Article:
It also led to companies issuing public announcements on how they would source palm oil more “sustainably”.

Around the publication of the WWF report came a series of announcements from companies including Nestle, United Biscuits and Premier Foods in a bid to demonstrate that they are looking to source palm oil in a way that will not destroy rainforests and endanger wildlife.

Mark Price, boss of upmarket UK retailer Waitrose, even admitted the WWF report had “toughened our resolve”. Today (11 December), Unilever sought to demonstrate just how committed it is to sustainable palm oil by ditching a supplier over accusations of deforestation.

As a founder of the Roundtable on Sustainable Palm Oil (RSPO), Unilever has been at the forefront on trying to developing a greener commodity. However, such a fact will matter little to consumers who are becoming aware of the link between the palm oil in their foods and environmental destruction in Asia.

Unilever has attempted to portray itself as decisive through its decision to suspend supplies from the palm oil producer at the centre of the allegations but every time a food company, particularly a multinational, is linked to damage to the environment, damage is done to its brand and green credentials.

ImageThe issue of palm oil is complex but is increasingly in the public eye. The rewards are there for those brands and retailers that can demonstrate that they too have the same concerns as consumers
.”

Dean Best, Managing Editor, www.just-food.com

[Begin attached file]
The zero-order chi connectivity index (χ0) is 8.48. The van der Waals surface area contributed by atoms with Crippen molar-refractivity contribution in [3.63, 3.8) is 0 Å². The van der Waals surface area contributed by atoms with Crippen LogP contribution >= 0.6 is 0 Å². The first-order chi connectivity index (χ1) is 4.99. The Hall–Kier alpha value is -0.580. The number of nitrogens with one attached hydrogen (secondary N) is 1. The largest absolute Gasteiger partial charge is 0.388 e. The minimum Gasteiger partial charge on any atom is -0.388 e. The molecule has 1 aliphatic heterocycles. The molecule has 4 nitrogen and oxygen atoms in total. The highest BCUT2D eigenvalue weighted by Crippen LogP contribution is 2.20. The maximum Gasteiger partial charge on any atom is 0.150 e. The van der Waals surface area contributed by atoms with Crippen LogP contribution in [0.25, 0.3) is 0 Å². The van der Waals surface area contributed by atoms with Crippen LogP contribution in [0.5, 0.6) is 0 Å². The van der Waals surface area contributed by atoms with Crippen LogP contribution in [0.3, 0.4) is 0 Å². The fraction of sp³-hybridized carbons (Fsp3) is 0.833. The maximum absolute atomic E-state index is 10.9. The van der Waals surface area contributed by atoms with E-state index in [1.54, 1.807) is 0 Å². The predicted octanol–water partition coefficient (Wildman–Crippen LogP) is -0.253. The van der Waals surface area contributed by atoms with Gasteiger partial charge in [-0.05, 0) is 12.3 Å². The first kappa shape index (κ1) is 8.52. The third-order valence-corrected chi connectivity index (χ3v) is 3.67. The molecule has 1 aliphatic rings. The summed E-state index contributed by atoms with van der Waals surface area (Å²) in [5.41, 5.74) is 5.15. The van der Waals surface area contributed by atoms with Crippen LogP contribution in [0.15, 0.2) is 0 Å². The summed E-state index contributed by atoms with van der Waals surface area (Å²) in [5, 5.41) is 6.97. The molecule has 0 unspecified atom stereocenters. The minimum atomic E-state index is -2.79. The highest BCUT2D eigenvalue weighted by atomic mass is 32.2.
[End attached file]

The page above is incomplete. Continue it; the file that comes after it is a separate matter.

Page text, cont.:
Food Science & Safety Stuff


Foodborne Staph toxin pinpointed by new assay

ImageMost people need about two days to recover from being sickened by foods contaminated with what’s known as staphylococcal enterotoxin A, or “SEA.” Produced by Staph aureus bacteria, this toxin is a leading cause of foodborne illness worldwide. A new test that traces a Staph aureus toxin is one billion times more sensitive than the current “gold standard” assay. Read more

 

ImageFood aromas could become new weapon in battle of the bulge

 A real possibility does exist for developing a new generation of foods that make people feel full by releasing anti-hunger aromas during chewing, scientists in the Netherlands are reporting after a review of research on that topic. Such foods would fight the global epidemic of obesity with aromas that quench hunger and prevent people from overeating. Their article appears in ACS’ Journal of Agricultural and Food Chemistry, a bi-weekly publication.
Read more

ImageFeel the pulse

Watch out for the terms pulsed electric field (PEF), high pressure processing (HPP) and cold plasma. They may sound like they have been lifted from Philip Pullman’s latest sci-fi novel but they will be the eco-friendly novel food manufacturing “processes of the future”, according to Huug de Vries, project co-ordinator NovelQ and manager of the University Wageningen’s Food Technology Research Centre. Read more


Health and Nutrition Stuff


Nestlé Scientists: daily dark chocolate consumption may provide stress relief

ImageNestle scientists in Switzerland have released results of a study that aimed to capture a holistic view of the metabolic changes associated with dark chocolate consumption in healthy men and women, using nutritional metabonomics. The study has concluded that consuming dark chocolate daily can positively impact the metabolism of people whoreport having high-stress levels. Read more



Miscellany


ImageGrossing out on fat ads

The New York City Department of Health has released the following commercial (left) on YouTube, and it’s really, really gross. This follows its campaign of print ads showing human fat pouring out of soda bottles that have been displayed in the city’s subways as a means to change drinking behaviour away from sugar-laden beverages. See more  


That’s it for two week, folks! Happy holidays – I’m back again on January 8th, 2010.